What exactly am I looking at?
MRTG is a graphical representation of how much bandwidth your server
is using. The green graph represents the total traffic leaving your
server and entering our network. This traffic represents all of the
web pages, pictures, movies, etc on your server that your website
visitors are viewing. The more visitors you have viewing your
website, the more bandwidth you will use, and the bigger the green
graph of traffic will be. The blue line on the graph represents all
traffic coming in to you server. The graphs are read left ro right,
with the most recent traffic displayed on the right side of the graph.
What do the numbers on the graphs mean?
On the left side of the graph there will be a list of numbers that
represent the bandwidth usage. These numbers will have either a "k"
or an "M" next to it. The "k" stands for Kilobits/second of
bandwidth and the "M" stands for Megabits/second of
bandwidth. Servers with lower bandwidth usage will typically use
"Kilobits/second" while servers with higher bandwidth usage will use
The numbers along the bottom edge of the graph show either the hour,
the day of the week, the last 4 weeks, or the months of the
year. These correspond to the Daily, Weekly, Monthly or Yearly MRTG stats.
What are the numbers below the graphs?
Below each Daily, Weekly, Monthly and Yearly graph are 6 sets of
numbers. These provide a quick way to reference what your traffic is
doing. The "Max" numbers indicate the peak bandwidth usage going in
and out of your server. The "Average" numbers show you the different
between the busiest time of your server and the slowest time of your
server. Lasty, the "Current" numbers show you how much bandwidth the
server was doing in the last 5 minutes.
Why does the "Average In" and/or "Average Out" numbers not match the
Metered 95% MRTG number?
The "Average" MRTG number is just that, an average of the bandwidth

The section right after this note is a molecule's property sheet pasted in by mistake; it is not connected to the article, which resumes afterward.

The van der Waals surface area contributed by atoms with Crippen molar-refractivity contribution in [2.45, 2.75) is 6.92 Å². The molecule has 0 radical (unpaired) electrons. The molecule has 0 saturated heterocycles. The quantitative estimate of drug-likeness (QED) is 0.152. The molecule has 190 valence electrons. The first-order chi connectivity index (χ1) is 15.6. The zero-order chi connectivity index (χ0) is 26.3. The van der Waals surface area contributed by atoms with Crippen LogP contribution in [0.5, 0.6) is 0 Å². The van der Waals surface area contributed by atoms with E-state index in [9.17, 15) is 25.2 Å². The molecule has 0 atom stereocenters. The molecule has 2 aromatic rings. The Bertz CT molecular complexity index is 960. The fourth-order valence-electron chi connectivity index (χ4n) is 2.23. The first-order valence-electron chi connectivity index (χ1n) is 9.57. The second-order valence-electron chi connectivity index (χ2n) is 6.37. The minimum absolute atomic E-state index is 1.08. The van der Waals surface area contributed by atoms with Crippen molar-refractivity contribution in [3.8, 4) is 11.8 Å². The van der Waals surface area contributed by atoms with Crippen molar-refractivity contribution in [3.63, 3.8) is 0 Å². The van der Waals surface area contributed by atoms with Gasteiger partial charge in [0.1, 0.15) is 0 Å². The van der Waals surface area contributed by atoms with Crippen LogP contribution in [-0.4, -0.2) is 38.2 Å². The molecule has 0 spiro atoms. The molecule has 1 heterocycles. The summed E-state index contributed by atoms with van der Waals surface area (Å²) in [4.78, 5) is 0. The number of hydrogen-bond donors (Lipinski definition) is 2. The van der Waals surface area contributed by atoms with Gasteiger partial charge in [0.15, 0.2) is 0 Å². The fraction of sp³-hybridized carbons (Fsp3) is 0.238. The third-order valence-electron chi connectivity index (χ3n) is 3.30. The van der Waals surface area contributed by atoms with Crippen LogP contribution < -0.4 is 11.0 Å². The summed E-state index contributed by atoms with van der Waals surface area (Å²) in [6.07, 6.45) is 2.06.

usage for a given period of time. An "Average" does not show how
much bandwidth your server actually needed to meet peak demand of
visitors to your websites. The Metered 95% MRTG number is a much
better indication of how much bandwidth your server needed to satisfy
Why does the MRTG Green graph say "In" and the Blue line say "Out"
for my server?
To insure that we get an accurate measurement of bandwidth usage, we
record the traffic from the network switch your server is connected
to. This allows us to get a much more consistent measurement of your
traffic, since we do not need to worry about inconsistencies between
different operating system software and different network card
manufacturers. So the "Green In" graph represents traffic that is
going "Out" of your server and "In" to our network. Similarly, the
"Blue Out" represents traffic going "Out" of our network and "In" to
Why don't the stats in my AWstats, Wusage, Urchin or others like them
match the "Gigabyte Equivalent" listed on the MRTG page?
Log analyzers like the ones mentioned above only provide a sum total
of how many gigs of files were transferred in a certain period of
time, typically for a 24 hour period. They do not take into account